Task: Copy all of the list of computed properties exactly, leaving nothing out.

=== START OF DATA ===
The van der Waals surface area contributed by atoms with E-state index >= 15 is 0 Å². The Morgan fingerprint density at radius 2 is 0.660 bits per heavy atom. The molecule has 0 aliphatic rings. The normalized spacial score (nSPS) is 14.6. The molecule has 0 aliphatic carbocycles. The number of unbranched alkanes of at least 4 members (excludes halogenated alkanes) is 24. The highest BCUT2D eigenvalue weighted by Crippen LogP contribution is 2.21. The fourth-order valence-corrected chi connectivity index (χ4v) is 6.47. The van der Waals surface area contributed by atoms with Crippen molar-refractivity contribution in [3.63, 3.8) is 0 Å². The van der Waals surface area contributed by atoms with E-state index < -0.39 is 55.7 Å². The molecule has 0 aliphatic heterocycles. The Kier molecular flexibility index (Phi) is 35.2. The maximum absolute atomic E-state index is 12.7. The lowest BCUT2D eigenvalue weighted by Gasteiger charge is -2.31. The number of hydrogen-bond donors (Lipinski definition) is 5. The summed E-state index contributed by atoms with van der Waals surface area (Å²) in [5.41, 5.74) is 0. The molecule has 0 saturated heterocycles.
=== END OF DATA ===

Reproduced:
The van der Waals surface area contributed by atoms with E-state index >= 15 is 0 Å². The Morgan fingerprint density at radius 2 is 0.660 bits per heavy atom. The molecule has 0 aliphatic rings. The normalized spacial score (nSPS) is 14.6. The molecule has 0 aliphatic carbocycles. The number of unbranched alkanes of at least 4 members (excludes halogenated alkanes) is 24. The highest BCUT2D eigenvalue weighted by Crippen LogP contribution is 2.21. The fourth-order valence-corrected chi connectivity index (χ4v) is 6.47. The van der Waals surface area contributed by atoms with Crippen molar-refractivity contribution in [3.63, 3.8) is 0 Å². The van der Waals surface area contributed by atoms with E-state index < -0.39 is 55.7 Å². The molecule has 0 aliphatic heterocycles. The Kier molecular flexibility index (Phi) is 35.2. The maximum absolute atomic E-state index is 12.7. The lowest BCUT2D eigenvalue weighted by Gasteiger charge is -2.31. The number of hydrogen-bond donors (Lipinski definition) is 5. The summed E-state index contributed by atoms with van der Waals surface area (Å²) in [5.41, 5.74) is 0. The molecule has 0 saturated heterocycles.